St. Thomas Aquinas coach Roger Harriott was soft-spoken at the Broward County Athletic Association’s media day. He wasn’t jittery, antsy or oozing with energy like so many other high school football coaches.
For the head of a program that’s won four consecutive state championships and 27 straight games, it’s a bit surprising. Instead, it’s a calm confidence. A trust in his own abilities and the talent of his players and coaching staff to stay on top of the Class 3M mountaintop.
And just like in years past, Aquinas returns loads of talented players.
Harriott listed almost every single starter when asked about his star players for this upcoming season.
“Standout players, that would mean my roster,” he said.
Among the many: four-star running backs Jordan Lyle (Ohio State commit) and Stacy Gage (UCF commit), four-star wide receivers James Madison II (Mizzou commit) and Chance Robinson (Miami commit), three-star defensive lineman Justin Bodford (Mizzou commit), three-star linebacker Nicholas Rodriguez (Mizzou commit), three-star safeties Ryan Mack (Miami commit) and Allen Bryant (Pittsburgh commit), three-star cornerback Romanas Frederique Jr. (Miami commit) and three-star kicker/punter Michael Kern (Texas commit).
With all that talent spread across Aquinas, Harriott doesn’t see one particular weakness on his team. And when asked where he sees the biggest improvement from last season, it comes from an intangible element rather than a particular skill.
“The seniors that just recently graduated, they did a good job of impressing upon our team the importance of accountability and being your brother’s keeper,” Harriott said. “I thought that was an area that was stressed and they made some strides. This next group is going to pick up where they left off and continue to build.”
Aquinas won all 14 of last year’s games by at least 11 points, with an average margin of victory at 31.6. They are also only one of six schools in history to win four consecutive state championships. Nobody has ever reached five.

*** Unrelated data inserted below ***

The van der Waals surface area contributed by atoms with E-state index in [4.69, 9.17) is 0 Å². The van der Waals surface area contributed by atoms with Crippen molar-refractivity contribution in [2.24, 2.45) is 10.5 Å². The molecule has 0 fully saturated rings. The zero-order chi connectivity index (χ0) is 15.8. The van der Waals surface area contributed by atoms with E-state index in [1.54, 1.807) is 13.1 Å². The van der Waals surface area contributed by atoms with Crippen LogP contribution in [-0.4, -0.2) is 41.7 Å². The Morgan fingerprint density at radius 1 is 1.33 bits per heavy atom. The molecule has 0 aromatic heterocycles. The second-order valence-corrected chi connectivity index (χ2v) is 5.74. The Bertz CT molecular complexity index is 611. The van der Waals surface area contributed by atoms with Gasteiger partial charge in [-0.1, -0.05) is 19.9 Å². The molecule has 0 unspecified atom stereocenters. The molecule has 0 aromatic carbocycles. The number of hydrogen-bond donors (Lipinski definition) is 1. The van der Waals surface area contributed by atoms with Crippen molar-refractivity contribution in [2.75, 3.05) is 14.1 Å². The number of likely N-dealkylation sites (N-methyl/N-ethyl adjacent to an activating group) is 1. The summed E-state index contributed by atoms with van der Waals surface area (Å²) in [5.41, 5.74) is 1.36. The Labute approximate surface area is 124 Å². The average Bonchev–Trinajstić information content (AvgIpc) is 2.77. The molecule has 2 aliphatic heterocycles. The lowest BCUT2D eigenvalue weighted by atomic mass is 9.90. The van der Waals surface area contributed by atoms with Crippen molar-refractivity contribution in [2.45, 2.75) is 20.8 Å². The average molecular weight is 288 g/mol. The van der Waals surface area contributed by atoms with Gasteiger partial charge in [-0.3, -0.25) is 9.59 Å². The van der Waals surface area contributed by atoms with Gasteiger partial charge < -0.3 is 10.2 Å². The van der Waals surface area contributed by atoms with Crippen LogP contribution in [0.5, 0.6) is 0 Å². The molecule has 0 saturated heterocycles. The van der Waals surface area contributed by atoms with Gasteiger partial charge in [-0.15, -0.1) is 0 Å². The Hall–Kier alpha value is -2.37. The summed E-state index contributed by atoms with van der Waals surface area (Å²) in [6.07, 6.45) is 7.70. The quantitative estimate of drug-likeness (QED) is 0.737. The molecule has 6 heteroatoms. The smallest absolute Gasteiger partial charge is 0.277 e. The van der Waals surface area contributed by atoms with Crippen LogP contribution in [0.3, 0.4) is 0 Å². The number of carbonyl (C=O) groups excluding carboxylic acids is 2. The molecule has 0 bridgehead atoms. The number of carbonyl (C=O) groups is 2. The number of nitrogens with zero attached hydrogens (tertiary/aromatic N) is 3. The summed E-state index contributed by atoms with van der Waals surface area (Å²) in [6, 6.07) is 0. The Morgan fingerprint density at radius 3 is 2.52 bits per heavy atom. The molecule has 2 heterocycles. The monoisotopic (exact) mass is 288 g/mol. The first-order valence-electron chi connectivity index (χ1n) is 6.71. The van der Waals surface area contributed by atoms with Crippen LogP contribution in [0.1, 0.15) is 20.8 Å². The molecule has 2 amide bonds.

So, who — at least in Broward County — could possibly knock Aquinas off its throne? And who else in the county is a team worth keeping an eye on?
Blanche Ely: Sustained success or a flash in the pan?
Blanche Ely went on a magical run last fall, turning a one-win 2021 season into a 10-1 response with a trip to the regional final. Michael Bailey enters his third season as head coach after he inherited the program in May 2021 with only seven players combined on the varsity and junior varsity rosters.
Last season, Bailey said, was a combination of strong coaching and players buying into the system. Blanche Ely was also led by a stout defense that allowed just 10.8 points per game, including four shutouts. Aquinas rang up 35 points on that defense in the regional final, but that was the third-lowest it scored all year.
Bailey calls this season “statement ‘24”, a motto the team is rallying behind to prove that last year’s spark was not lightning in a bottle. He believes a state championship this year truly is attainable.
“Last year was definitely a warmup, but we are still learning each other and getting to know each other,” Bailey said.
Monarch: How far can star quarterback A.J. Hairston go?
Monarch rebounded from a .500 campaign with a 9-3 record and a trip to the regional semifinal. A lot of it came on the shoulders of quarterback A.J. Hairston, the Sun Sentinel’s Broward 3M-4M offensive player of the year.
Hairston returns for his senior year with the goal of making a run at the 4M title. The UMass commit threw for 3,217 yards and 32 touchdowns last year, while also adding 350 yards and seven touchdowns on the ground.